27 years in prison for what she did … and SPEAKER at the march??
At the ‘Pussy March’ we were ‘treated’ to a wide variety groups who have nothing in common except Leftism (besides George Soros funding) coming together to froth and curse about their hatred for Trump. Free speech is like that sometimes. Even the bankrolled kind.
But how can these same people turn a BLIND EYE to bonafide violent hate crimes that someone with a SPEAKING ROLE in the same march spent 27 years in jail for?
When the Left decides they want to destroy someone, they have a very effective system they employ. They dumpster-dive through the person’s past — sometimes going back decades — looking for something juicy enough that they think will ‘stick’.
The Pussy March was the outgrowth of that. Democrats dug up an embarrassing hot mic moment from Donald Trump a dozen or so years earlier, and make a ‘movement’ out of it.
They polarize and demonize the right for words.
They shunned Pro-life groups, remember?
But thes SAME leftists who ‘never forget’ allow a HORRIBLE woman to speak — Donna Hylton. With two other women she literally tortured a man to death (it took 20 days or so). She figured he was gay, so what did it matter that she shoved a three-foot bar up his rectum?
Donna starts at the 12 min mark… here:
Note how she opens her address to the crowd:
this march is about us… the people…. the women in this country who refuse to be marginalized, sexualized, and abused in silence. She stands up and says she used to be known as inmate number something or other… and she plays the victim card. Oh, look how unfair it was for society to lock me away like that.
Did she happen to mention WHY she was locked away for 27 years? Probably not.
She used the emotional buzzwords ‘marginalized’, ‘sexualized’, and ‘abused’ in the very first part of her address. She was trying to get the crowd emotionally invested in what she was going to say next.
Keep those words in mind as you read further.
The Spectator gave some context on what she did to land herself in prison for so long.
Does this sound like an innocent victim to you?
Vigliarole believed the three girls were prostitutes who were going to have sex with him. Instead, they picked him up on March 8 in Elmhurst, Queens, at Maria’s home, and drugged him to make him drowsy. Then they drove him to Selma’s apartment in Harlem. The apartment had already been prepared for an extended torture session: The closet door had been cut, a pot put in it for use as a toilet, the windows boarded.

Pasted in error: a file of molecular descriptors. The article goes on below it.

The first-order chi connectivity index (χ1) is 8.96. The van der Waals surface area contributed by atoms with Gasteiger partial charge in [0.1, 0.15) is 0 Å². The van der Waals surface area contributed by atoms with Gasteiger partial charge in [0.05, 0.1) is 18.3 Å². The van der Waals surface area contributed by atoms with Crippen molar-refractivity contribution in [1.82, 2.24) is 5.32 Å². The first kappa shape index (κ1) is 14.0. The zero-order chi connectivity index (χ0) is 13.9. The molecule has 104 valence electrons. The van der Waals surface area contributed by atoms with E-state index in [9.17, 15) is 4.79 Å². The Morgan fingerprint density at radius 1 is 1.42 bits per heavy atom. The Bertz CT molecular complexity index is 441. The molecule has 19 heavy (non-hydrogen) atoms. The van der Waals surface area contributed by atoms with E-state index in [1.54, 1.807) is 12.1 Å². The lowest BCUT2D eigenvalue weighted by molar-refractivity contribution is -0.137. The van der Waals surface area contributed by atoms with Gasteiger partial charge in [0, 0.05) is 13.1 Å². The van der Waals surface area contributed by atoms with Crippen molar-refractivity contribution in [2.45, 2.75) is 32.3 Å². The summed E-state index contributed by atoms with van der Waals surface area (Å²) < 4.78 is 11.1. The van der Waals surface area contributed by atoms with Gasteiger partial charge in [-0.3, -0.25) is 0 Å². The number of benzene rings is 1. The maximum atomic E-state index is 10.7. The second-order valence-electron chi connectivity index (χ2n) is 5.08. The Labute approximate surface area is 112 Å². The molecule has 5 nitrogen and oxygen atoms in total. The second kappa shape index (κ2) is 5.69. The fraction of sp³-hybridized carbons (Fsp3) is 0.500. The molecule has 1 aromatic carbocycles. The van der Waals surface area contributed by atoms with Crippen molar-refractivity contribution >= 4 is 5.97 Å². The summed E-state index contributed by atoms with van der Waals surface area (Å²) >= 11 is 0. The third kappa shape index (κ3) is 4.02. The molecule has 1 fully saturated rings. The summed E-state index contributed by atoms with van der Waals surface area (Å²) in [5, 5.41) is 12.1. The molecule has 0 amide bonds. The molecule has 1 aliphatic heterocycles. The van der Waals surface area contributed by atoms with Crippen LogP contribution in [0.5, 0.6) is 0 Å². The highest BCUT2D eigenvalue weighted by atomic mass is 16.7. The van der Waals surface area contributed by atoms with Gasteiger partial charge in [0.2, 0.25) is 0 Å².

For the next 15 to 20 days (police aren’t sure just when Vigliarole died), the man was starved, burned, beaten, and tortured. (Even 10 years later, Spurling could recall Rita’s chilling response when they questioned her about shoving a three-foot metal bar up Vigliarole’s rear: “He was a homo anyway.” How did she know? “When I stuck the bar up his rectum he wiggled.”)
The three girls took turns watching the man. It was Donna who delivered a ransom note and tape to a friend of Vigliarole’s, who was able to get a partial license plate number of the car she was driving. He notified the police, who traced the plate to a rental car facility. On April 6 the suspects were arrested, and detectives spent 36 hours straight interviewing the seven men and women. “We had to keep going back and forth and catch them in lies,” said Spurling. “It was a never-ending circle of lies.”
Spurling himself interviewed Donna: “I couldn’t believe this girl who was so intelligent and nice-looking could be so unemotional about what she was telling me she and her friends had done. They’d squeezed the victim’s testicles with a pair of pliers, beat him, burned him. Actually, I thought the judge’s sentence was lenient. Once a jailbird, always a jailbird.”
What does she do now?
Donna Hylton has a website where she focuses on women’s issues and prison reform:
Donna Hylton is a women’s rights activist and criminal justice reform advocate. Donna speaks publicly about the issues facing incarcerated women and girls and the significant impact the significant increase in the female prison population is having on families, children and our communities.
Should we feel SORRY for her? Should we elevate her to a position of social prominence?
In the interview above, she dares to explain her reason for going to the march this way:
We continue to be silenced… negated… villified… dehumanized. She stood up to say we’re here. We’re relevant. You MUST hear our stories.
Well now you have HEARD her story. More specifically, the man whose life she destroyed. And silenced. And dehumanized. The same torturous murder that led the incarceration on which her public platform rests.
Do you STILL want to give her a microphone?
Will LBGT give her a pass simply because she’s leftist like them?